WALLA WALLA - The first Infrastructure Repair and Replacement Plan project was mostly completed Friday, as a quarter-mile of asphalt was laid over new water and sewer pipes along Morton Street between Third and Chase avenues.
The final cost for the project will be $513,000, which includes $65,000 added after construction crews discovered another 600 feet of water and sewer line that needed replacing, said City Engineering Associate Mike Laughery.
Two other IRRP projects also slated to be completed this year include the current $488,000 Bryant Avenue infrastructure replacement project from Howard Street west to where Bryant Avenue dead ends, and the $777,000 Palouse Street work between East Birch and Newell streets.
After the work is completed, the three sections of streets will be under a five-year moratorium of asphalt cuts, which is a first for the city in an attempt to cut down on road deterioration, Laughery explained.
The IRRP was approved by City Council members this spring with a goal to replace up to two miles of city streets and underground pipes each year.
The plan included controversial funding that involved ramping up sewer and water rates 40-50 percent over the next five years to pay for the work. The first of those increases happened in May.
But even though many people objected to the IRRP rate increases, Council members said they heard far more from supporters who were tired of deteriorating roads in Walla Walla.
For Dominick Elia, who has been on the City Council since the early '90s, the show of support was almost a complete flip from the lack of support for previous attempts to raise money for infrastructure repair.
"Every time we got to the point where we had to get down to the money issue, I think we heard more from people on the negative side that we were raising rates too much too fast. And so the Council backed down as a whole," Elia said.
The other IRRP criticism Council members heard in months prior to passing the plan was the question as to why the city waited so long to get the work done?
Elia and other senior Council members found themselves objecting repeatedly to this question, pointing out there had been attempts to raise funds in years past.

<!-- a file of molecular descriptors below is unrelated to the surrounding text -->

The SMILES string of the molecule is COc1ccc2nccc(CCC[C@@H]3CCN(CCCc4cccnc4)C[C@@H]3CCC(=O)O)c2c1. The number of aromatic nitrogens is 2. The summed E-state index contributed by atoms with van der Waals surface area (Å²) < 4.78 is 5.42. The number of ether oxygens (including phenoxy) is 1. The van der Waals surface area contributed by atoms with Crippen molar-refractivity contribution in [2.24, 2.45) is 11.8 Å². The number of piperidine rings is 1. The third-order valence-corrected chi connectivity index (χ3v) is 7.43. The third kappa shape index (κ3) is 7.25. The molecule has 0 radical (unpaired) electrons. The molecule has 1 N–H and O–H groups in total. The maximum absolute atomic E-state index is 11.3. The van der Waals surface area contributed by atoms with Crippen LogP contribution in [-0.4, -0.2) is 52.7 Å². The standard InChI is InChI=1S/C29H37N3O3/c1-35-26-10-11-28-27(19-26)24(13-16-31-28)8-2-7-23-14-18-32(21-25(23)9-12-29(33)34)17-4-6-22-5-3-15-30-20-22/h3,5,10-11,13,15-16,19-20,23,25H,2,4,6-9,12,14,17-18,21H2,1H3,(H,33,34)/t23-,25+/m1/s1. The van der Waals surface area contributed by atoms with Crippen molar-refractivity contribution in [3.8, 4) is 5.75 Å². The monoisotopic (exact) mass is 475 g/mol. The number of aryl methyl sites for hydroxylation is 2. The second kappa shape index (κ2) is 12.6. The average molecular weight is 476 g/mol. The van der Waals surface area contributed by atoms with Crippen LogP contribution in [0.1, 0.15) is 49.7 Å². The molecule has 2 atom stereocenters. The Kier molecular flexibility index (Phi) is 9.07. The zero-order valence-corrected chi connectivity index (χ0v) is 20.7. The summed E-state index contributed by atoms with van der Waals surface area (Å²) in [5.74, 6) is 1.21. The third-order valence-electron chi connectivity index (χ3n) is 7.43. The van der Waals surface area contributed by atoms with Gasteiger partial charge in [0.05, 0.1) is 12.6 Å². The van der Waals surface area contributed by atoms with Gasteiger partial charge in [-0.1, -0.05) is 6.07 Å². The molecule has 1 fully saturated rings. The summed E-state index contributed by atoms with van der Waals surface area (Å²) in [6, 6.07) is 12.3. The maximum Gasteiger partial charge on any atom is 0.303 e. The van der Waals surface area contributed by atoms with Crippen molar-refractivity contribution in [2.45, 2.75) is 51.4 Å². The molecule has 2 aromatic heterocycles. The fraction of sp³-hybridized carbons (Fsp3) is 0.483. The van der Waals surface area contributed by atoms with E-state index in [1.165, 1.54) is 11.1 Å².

Those attempts included two failed voter bonds, but also the passing of a street utility fee in 1995. But that fee was later struck down by the Washington State Supreme Court.
"I think the people, when you explained the situation to them, they showed their support, but that was a real letdown," Elia said of the denied utility fee.
But the biggest blow to infrastructure repair, city staff and Council members said as they pushed for IRRP support, was not the failed bonds or denied utility fee, but the drastic reduction of the state's motor vehicle excise tax after Initiative 695 passed in 1999.
"For a couple years the state backfilled, one year completely then the next 60 to 70 percent," Elia noted. But that was almost 10 years ago, and Elia noted that chip-seal and other street work have deteriorated ever since.
Part of the work that will take place in current and future IRRP projects includes the installation of federally required ADA ramps, Laughery said.
Other work that might occur includes the addition of bulb curbs - oversized curbs that extend into the street to slow traffic and reduce crossing distance. They were installed in the Morton Street project to increase pedestrian safety for the nearby Garrison Middle School.
In addition, improvements such as street lights and sidewalks might be added if neighbors agree to pay for those extras by forming a Local Improvement District, Laughery said.
Alfred Diaz can be reached at firstname.lastname@example.org or 526-8325.